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Legal dispute between Wynn, Okada put on hold for another six months

1 Nov 2013

By Tim O'Reiley
LAS VEGAS -- The legal feud between Wynn Resorts, Limited and former largest shareholder Kazuo Okada went into hibernation for another six months on Thursday amid concerns about the safety of witnesses in a parallel criminal inquiry by federal prosecutors.

In ruling, Clark County District Judge Elizabeth Gonzalez reversed her stance in May when she imposed the original six-month freeze, due to end on Monday, on attorneys in the business dispute to prevent them from interviewing witnesses and having to divulge documents. At the time, she warned prosecutors that if they requested an extension, “(I)t ain’t happening.”

After reading a confidential summary of the criminal inquiry prepared by the U.S. Department of Justice, Gonzalez concluded, “Reluctantly, I am forced to grant the U.S. government’s motion because of the personal safety issues disclosed” in the document that remained under seal.

Attorney Joey Lipton, the Washington, D.C.-based attorney in the department’s fraud section, did elaborate further. The previous request focused on the allegedly corrupt conduct by Okada, the Japanese gaming tycoon who was once Wynn’s largest shareholder, in wooing Philippine gaming officials to approve a casino project in Manila Bay. The papers also included a footnote that Wynn was under scrutiny for its $135 million donation to the University of Macau, but the company has since said all inquiries have ended.

The freeze included a small exception for Elaine Wynn, allowing her attorneys access to certain documents outlining the terms of what she can do with her 9.6 percent stake in the company. She wants to lift restrictions written into the stock agreement, part of her 2010 divorce from Chairman and CEO Steve Wynn, and sell shares worth $1.6 billion at current market prices.

After reading on the bench the confidential summary of the criminal case, Gonzalez said it confirmed her fears about the federal government moving at a very plodding pace.

“There’s really not much that has been done in six months,” she said. Later she, added, “At the pace you are currently moving, my guess would be two years before you are ready for a prosecution.”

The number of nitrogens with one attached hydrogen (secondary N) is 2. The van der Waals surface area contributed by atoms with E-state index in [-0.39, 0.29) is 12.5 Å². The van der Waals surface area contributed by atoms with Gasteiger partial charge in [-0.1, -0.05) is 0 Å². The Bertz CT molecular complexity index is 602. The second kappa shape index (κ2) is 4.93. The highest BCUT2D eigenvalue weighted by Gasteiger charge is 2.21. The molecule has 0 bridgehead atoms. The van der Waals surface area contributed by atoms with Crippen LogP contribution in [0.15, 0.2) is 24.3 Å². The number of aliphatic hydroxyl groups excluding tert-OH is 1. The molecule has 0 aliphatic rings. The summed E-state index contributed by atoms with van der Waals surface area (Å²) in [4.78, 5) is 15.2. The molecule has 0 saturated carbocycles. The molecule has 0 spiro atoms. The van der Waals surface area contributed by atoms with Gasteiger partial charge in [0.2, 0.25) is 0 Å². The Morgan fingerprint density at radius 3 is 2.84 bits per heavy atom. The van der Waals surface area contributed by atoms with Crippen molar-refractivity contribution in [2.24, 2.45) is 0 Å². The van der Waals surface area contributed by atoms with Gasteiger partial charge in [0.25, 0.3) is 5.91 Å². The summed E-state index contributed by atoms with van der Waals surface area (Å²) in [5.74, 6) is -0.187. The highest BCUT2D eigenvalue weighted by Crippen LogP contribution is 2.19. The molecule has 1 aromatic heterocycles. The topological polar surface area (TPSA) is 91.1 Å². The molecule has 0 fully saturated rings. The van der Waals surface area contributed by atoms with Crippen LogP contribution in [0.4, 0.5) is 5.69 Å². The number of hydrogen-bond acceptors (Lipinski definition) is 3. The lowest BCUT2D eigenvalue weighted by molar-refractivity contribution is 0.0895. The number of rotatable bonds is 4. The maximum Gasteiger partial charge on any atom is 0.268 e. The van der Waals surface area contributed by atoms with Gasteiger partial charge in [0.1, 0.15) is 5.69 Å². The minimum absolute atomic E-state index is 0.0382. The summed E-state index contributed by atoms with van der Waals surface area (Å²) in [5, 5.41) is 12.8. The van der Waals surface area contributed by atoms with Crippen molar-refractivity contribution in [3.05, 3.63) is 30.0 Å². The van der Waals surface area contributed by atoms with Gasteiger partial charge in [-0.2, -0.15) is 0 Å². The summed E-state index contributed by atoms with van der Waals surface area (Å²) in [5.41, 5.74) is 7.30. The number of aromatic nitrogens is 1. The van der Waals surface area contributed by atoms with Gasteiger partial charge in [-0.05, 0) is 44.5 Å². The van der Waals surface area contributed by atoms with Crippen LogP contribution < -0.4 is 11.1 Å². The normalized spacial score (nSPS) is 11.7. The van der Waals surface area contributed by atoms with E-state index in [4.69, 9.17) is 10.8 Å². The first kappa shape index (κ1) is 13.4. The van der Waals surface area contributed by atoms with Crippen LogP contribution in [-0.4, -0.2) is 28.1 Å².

By contrast, the state set up a business court to resolve commercial disputes at a much quicker pace.

“I disagree, your honor,” Lipton said. “I think that we are going to be in a position to decide on the position where we are at much more quickly… . A two-year horizon, it just isn’t in our mind at all.”

He acknowledged that federal cases often move slowly, especially with an international scope. But he said prosecutors had taken unspecified steps to move more quickly that are not done in “90-plus percent of the cases.”

Okada attorney Charles McCrea opposed any freeze, arguing that his client came out the loser in any delay. Rising stock prices had boosted Steve Wynn’s 9.9 percent stake in the company to $1.7 billion, almost as much as the $1.9 billion note Okada was given when his 20 percent stake was forcibly repurchased by the company in February 2012.

Okada claims that the buyback was illegal. Wynn has justified it based on an investigation by the firm Freeh Sporking & Sullivan that alleged corrupt activities by Okada in the Philippines, imperiling the company’s gaming licenses.

Wynn and Okada had also clashed over whether the Manila project would hurt the company’s investments in Macau.

Gonzalez on Thursday initially decided to allow document production to proceed; the government had asked for only a partial freeze on the business case, but admitted it could not draw clear boundaries on what did or did not interfere with the criminal investigation.

But as attorneys started to talk about what would be allowed, Wynn attorney James Pisanelli argued that allowing pieces of the business case to proceed could allow attorneys to figure out the identities of the criminal witnesses.

Gonzalez ultimately decide to shut down everything except evidence requests that were already in the pipeline in May, namely the documents wanted by Elaine Wynn.

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